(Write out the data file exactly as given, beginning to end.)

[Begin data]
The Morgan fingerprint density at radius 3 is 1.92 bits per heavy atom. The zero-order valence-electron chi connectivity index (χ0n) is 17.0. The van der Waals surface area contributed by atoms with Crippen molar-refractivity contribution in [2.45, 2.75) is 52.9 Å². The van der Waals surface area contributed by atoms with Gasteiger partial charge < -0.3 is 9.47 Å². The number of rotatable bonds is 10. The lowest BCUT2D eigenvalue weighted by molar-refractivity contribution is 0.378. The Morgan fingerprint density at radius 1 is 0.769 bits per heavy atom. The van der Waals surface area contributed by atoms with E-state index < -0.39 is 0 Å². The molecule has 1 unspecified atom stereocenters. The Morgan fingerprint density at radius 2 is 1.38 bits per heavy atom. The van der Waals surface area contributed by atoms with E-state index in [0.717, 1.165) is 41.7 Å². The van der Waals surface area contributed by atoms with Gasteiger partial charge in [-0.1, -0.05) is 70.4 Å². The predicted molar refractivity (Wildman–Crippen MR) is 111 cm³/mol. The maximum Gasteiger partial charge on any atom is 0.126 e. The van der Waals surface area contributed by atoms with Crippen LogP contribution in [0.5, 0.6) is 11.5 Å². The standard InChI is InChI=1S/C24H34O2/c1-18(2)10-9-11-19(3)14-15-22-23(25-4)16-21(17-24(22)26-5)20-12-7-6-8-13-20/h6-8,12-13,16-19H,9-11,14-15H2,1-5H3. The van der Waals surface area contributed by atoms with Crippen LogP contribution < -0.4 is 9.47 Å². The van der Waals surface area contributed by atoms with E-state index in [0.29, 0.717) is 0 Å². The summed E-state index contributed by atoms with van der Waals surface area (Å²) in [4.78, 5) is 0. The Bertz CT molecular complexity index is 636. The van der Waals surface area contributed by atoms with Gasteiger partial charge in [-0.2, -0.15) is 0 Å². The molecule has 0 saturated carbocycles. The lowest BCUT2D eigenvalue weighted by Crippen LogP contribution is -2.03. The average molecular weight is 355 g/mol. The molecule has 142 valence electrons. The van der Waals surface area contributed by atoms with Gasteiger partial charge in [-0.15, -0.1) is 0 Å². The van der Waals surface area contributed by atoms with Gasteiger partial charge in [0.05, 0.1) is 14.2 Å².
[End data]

The Morgan fingerprint density at radius 3 is 1.92 bits per heavy atom. The zero-order valence-electron chi connectivity index (χ0n) is 17.0. The van der Waals surface area contributed by atoms with Crippen molar-refractivity contribution in [2.45, 2.75) is 52.9 Å². The van der Waals surface area contributed by atoms with Gasteiger partial charge < -0.3 is 9.47 Å². The number of rotatable bonds is 10. The lowest BCUT2D eigenvalue weighted by molar-refractivity contribution is 0.378. The Morgan fingerprint density at radius 1 is 0.769 bits per heavy atom. The van der Waals surface area contributed by atoms with E-state index < -0.39 is 0 Å². The molecule has 1 unspecified atom stereocenters. The Morgan fingerprint density at radius 2 is 1.38 bits per heavy atom. The van der Waals surface area contributed by atoms with E-state index in [0.717, 1.165) is 41.7 Å². The van der Waals surface area contributed by atoms with Gasteiger partial charge in [-0.1, -0.05) is 70.4 Å². The predicted molar refractivity (Wildman–Crippen MR) is 111 cm³/mol. The maximum Gasteiger partial charge on any atom is 0.126 e. The van der Waals surface area contributed by atoms with Crippen LogP contribution in [0.5, 0.6) is 11.5 Å². The standard InChI is InChI=1S/C24H34O2/c1-18(2)10-9-11-19(3)14-15-22-23(25-4)16-21(17-24(22)26-5)20-12-7-6-8-13-20/h6-8,12-13,16-19H,9-11,14-15H2,1-5H3. The van der Waals surface area contributed by atoms with Crippen LogP contribution < -0.4 is 9.47 Å². The van der Waals surface area contributed by atoms with E-state index in [0.29, 0.717) is 0 Å². The summed E-state index contributed by atoms with van der Waals surface area (Å²) in [4.78, 5) is 0. The Bertz CT molecular complexity index is 636. The van der Waals surface area contributed by atoms with Gasteiger partial charge in [-0.2, -0.15) is 0 Å². The molecule has 0 saturated carbocycles. The lowest BCUT2D eigenvalue weighted by Crippen LogP contribution is -2.03. The average molecular weight is 355 g/mol. The molecule has 142 valence electrons. The van der Waals surface area contributed by atoms with Gasteiger partial charge in [-0.15, -0.1) is 0 Å². The van der Waals surface area contributed by atoms with Gasteiger partial charge in [0.05, 0.1) is 14.2 Å².